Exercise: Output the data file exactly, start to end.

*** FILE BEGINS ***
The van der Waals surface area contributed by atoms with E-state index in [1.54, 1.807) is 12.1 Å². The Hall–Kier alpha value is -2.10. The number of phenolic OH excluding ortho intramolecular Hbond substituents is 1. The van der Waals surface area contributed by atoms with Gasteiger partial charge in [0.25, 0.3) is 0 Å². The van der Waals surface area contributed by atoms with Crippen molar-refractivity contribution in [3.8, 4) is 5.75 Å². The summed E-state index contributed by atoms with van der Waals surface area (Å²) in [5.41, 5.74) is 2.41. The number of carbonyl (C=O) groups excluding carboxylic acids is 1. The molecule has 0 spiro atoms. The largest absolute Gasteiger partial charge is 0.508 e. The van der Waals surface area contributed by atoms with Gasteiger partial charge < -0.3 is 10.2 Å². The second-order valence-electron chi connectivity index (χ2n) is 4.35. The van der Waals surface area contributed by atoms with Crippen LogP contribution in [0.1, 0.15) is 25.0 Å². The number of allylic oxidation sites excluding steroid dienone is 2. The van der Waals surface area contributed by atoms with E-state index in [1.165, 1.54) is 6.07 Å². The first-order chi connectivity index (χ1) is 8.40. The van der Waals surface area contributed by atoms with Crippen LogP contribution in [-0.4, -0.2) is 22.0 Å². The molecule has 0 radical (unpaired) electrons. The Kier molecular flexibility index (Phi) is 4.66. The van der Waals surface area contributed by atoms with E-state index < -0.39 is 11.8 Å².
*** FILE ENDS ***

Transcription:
The van der Waals surface area contributed by atoms with E-state index in [1.54, 1.807) is 12.1 Å². The Hall–Kier alpha value is -2.10. The number of phenolic OH excluding ortho intramolecular Hbond substituents is 1. The van der Waals surface area contributed by atoms with Gasteiger partial charge in [0.25, 0.3) is 0 Å². The van der Waals surface area contributed by atoms with Crippen molar-refractivity contribution in [3.8, 4) is 5.75 Å². The summed E-state index contributed by atoms with van der Waals surface area (Å²) in [5.41, 5.74) is 2.41. The number of carbonyl (C=O) groups excluding carboxylic acids is 1. The molecule has 0 spiro atoms. The largest absolute Gasteiger partial charge is 0.508 e. The van der Waals surface area contributed by atoms with Gasteiger partial charge < -0.3 is 10.2 Å². The second-order valence-electron chi connectivity index (χ2n) is 4.35. The van der Waals surface area contributed by atoms with Crippen LogP contribution in [0.1, 0.15) is 25.0 Å². The number of allylic oxidation sites excluding steroid dienone is 2. The van der Waals surface area contributed by atoms with E-state index in [1.165, 1.54) is 6.07 Å². The first-order chi connectivity index (χ1) is 8.40. The van der Waals surface area contributed by atoms with Crippen LogP contribution in [-0.4, -0.2) is 22.0 Å². The molecule has 0 radical (unpaired) electrons. The Kier molecular flexibility index (Phi) is 4.66. The van der Waals surface area contributed by atoms with E-state index < -0.39 is 11.8 Å².